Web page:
(Reuters) – Voters in Wyoming and Alaska will pick candidates for the U.S. Congress and other offices in primaries and a special election on Tuesday, in another test of former President Donald Trump’s influence in the Republican Party ahead of the Nov. 8 midterms.
Following are three key races:
WYOMING REPUBLICAN CONGRESSIONAL PRIMARY
Trump has targeted dozens of foes within the Republican Party, with special ire for the handful of Republican lawmakers who voted to impeach him last year for inciting the Jan. 6 Capitol riot. Now his highest-profile target, Wyoming’s U.S. Representative Liz Cheney, appears set to lose her seat. Cheney, who is facing Trump-endorsed lawyer Harriet Hageman in a Republican primary on Tuesday, voted to impeach Trump and has helped lead a congressional probe into the Capitol riot. A poll conducted by the University of Wyoming’s Wyoming Survey and Analysis Center July 25-Aug. 6 showed Hageman with a commanding 57% to 28% lead over Cheney.
ALASKA U.S. SENATE SEAT PRIMARY
Trump has also targeted U.S. Senator Lisa Murkowski of Alaska, who cast one of the few Republican votes to convict the former president in a Senate trial last year following his impeachment. Murkowski, however, appears to have a decent chance of beating her Trump-backed challenger, Kelly Tshibaka, a former state administration commissioner. Both Murkowski and Tshibaka will likely advance from Tuesday’s primary contest, which under new state rules will send four candidates to the November general election regardless of their political parties. An early-July poll by Alaska Survey Research gave Murkowski a modest lead over Tshibaka and the other candidates expected to be on the ballot in November.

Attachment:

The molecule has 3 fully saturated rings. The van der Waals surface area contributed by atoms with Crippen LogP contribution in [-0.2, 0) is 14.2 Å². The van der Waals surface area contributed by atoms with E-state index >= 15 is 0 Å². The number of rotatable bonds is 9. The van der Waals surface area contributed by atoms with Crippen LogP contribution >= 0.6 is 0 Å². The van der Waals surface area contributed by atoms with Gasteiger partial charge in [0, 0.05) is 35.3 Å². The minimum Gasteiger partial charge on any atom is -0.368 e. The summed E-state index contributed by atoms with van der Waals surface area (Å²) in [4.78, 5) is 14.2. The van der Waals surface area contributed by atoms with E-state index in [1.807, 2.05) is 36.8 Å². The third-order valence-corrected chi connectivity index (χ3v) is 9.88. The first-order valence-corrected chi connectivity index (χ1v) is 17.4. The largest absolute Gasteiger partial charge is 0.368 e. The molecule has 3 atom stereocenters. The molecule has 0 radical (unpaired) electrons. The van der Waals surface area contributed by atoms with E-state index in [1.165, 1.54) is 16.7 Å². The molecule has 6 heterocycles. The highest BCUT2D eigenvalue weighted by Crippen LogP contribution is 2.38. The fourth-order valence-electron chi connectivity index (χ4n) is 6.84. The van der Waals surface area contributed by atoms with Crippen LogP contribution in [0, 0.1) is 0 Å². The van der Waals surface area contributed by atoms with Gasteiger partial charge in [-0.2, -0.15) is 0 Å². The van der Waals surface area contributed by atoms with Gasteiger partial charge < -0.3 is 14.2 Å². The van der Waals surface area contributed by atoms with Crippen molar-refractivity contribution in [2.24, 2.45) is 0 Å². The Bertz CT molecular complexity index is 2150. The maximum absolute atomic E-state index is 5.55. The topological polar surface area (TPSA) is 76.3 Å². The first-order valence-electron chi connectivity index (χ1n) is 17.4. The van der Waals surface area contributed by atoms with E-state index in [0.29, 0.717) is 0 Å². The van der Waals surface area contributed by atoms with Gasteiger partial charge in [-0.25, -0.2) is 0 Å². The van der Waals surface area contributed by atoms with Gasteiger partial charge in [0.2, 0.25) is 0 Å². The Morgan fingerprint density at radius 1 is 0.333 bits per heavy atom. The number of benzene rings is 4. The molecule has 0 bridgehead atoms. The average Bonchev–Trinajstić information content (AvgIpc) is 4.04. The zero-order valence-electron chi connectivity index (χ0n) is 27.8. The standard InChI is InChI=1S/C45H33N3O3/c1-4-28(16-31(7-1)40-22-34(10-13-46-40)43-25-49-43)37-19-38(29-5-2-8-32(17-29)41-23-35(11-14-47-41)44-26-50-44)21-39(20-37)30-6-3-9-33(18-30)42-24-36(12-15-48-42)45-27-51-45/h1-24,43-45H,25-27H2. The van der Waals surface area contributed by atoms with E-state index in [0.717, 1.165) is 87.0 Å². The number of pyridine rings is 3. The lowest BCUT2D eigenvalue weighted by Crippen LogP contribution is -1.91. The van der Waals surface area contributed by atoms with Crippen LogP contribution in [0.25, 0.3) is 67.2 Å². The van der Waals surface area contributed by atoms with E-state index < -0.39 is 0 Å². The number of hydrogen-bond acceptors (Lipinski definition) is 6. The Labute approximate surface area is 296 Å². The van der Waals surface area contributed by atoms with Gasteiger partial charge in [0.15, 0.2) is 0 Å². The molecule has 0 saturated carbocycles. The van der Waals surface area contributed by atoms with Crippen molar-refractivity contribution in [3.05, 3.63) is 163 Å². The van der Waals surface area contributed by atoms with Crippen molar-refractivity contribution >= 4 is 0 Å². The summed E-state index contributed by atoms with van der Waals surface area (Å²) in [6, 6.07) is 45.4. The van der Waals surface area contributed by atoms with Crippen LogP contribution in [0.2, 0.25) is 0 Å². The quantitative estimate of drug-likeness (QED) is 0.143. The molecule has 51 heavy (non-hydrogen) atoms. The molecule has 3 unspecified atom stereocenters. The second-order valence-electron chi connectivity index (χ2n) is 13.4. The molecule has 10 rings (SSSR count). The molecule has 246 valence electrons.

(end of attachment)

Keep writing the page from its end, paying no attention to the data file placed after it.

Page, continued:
ALASKA U.S. HOUSE SEAT SPECIAL ELECTION AND PRIMARY
The power of Trump’s endorsements could take a ding in Alaska’s special election for the state’s sole U.S. House seat, which has been vacant since Representative Don Young’s death in March. Sarah Palin, a former Alaska governor and the 2008 Republican vice presidential nominee, received Trump’s endorsement in April. But her path to victory narrowed after the Republican Party’s state leadership committee endorsed rival candidate and business executive Nick Begich.
The Alaska Survey Research poll showed Begich with a slight lead over Palin in a three-person field that also includes Democrat Mary Peltola. The poll asked respondents to rank candidates by preference, in line with Alaska’s new “ranked choice” voting rules. The rules could require multiple rounds of vote-counting, so a winner might not be known on election night.
Palin and Begich will also be on the ballot on Tuesday for the primary ahead of the November contest for the same U.S. House seat.
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